While the event spaces of Olympic Parks are integral to the hosting of the Olympic Games, they require substantial reconfiguration in the post-event mode to create viable, mixed use and liveable places. Without such a transformation, the legacy prospects for an Olympic Park can be to remain as nothing more than a ‘ruptured space’ within the urban fabric of the host city. This research evaluated the challenges of transforming Olympic Parks, using evidence from four past hosts.
The Olympic Park in London, constructed for the 2012 Olympic Games
Each host city demonstrated different responses to this urban design challenge:
- Continuity between the event and post-event configuration of the Olympic Park, but with intensification of uses over time (Munich, 1972).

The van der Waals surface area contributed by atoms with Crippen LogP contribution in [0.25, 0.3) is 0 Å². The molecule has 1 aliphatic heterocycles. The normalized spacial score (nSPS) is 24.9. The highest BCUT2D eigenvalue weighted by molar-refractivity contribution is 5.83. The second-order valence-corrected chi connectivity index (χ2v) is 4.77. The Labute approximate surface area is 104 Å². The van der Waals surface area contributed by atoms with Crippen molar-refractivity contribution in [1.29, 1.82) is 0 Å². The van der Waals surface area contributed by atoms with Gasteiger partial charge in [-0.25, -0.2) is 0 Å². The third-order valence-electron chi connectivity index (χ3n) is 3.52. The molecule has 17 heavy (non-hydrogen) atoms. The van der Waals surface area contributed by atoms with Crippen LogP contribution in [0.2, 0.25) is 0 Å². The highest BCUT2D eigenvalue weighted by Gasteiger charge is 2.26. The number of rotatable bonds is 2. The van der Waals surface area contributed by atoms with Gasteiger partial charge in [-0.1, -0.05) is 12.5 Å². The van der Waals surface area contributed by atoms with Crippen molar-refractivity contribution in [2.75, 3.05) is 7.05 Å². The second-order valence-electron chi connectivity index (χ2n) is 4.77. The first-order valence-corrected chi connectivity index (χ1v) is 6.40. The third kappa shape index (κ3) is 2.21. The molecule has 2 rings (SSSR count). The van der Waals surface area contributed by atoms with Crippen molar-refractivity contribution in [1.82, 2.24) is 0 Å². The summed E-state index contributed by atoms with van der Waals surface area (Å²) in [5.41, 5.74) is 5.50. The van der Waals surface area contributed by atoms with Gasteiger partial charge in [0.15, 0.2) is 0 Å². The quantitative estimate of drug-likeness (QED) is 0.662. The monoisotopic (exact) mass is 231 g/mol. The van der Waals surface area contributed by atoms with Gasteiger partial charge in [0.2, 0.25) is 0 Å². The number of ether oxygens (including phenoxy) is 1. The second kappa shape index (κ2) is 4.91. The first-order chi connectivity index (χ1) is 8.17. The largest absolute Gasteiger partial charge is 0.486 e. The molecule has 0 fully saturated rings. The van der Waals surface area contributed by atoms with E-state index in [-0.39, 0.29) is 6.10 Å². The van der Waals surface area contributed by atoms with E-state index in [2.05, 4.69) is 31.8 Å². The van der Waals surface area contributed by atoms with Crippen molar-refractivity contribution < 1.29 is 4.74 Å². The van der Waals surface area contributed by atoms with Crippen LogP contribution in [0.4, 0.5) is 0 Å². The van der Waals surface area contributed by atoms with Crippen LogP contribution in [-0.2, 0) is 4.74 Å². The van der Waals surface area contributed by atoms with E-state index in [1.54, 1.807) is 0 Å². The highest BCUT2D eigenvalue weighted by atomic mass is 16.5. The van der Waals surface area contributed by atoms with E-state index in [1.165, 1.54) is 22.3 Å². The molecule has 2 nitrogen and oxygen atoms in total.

- Retrofitting commercial, employment, residential and educational uses alongside the retention of sporting venues (Sydney, 2000).
- Post-event legacy configuration planned comprehensively from the outset (London, 2012).
- The delivery of post-event configuration by the private sector guided by viability (Rio de Janeiro, 2016).
The discussion raised questions about the ceremonial focus of the Olympic Park and whether a more decentralised model might make the associated urban design and planning legacies more deliverable for future host cities.